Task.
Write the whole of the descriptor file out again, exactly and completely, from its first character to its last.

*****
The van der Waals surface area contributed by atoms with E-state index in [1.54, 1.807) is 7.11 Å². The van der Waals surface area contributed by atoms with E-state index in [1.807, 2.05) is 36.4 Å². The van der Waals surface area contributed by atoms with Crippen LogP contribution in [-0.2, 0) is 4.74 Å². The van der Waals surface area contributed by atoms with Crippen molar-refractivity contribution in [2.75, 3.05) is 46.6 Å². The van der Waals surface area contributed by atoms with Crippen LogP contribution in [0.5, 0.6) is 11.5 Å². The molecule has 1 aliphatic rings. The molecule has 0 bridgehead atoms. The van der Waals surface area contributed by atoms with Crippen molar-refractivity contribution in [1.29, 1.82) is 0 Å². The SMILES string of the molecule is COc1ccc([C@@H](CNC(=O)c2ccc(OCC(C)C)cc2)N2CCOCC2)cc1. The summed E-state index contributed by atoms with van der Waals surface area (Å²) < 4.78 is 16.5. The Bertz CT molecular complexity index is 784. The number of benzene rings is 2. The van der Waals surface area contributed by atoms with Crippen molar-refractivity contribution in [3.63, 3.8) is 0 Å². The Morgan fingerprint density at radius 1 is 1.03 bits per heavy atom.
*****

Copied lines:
The van der Waals surface area contributed by atoms with E-state index in [1.54, 1.807) is 7.11 Å². The van der Waals surface area contributed by atoms with E-state index in [1.807, 2.05) is 36.4 Å². The van der Waals surface area contributed by atoms with Crippen LogP contribution in [-0.2, 0) is 4.74 Å². The van der Waals surface area contributed by atoms with Crippen molar-refractivity contribution in [2.75, 3.05) is 46.6 Å². The van der Waals surface area contributed by atoms with Crippen LogP contribution in [0.5, 0.6) is 11.5 Å². The molecule has 1 aliphatic rings. The molecule has 0 bridgehead atoms. The van der Waals surface area contributed by atoms with Crippen molar-refractivity contribution in [1.29, 1.82) is 0 Å². The SMILES string of the molecule is COc1ccc([C@@H](CNC(=O)c2ccc(OCC(C)C)cc2)N2CCOCC2)cc1. The summed E-state index contributed by atoms with van der Waals surface area (Å²) < 4.78 is 16.5. The Bertz CT molecular complexity index is 784. The number of benzene rings is 2. The van der Waals surface area contributed by atoms with Crippen molar-refractivity contribution in [3.63, 3.8) is 0 Å². The Morgan fingerprint density at radius 1 is 1.03 bits per heavy atom.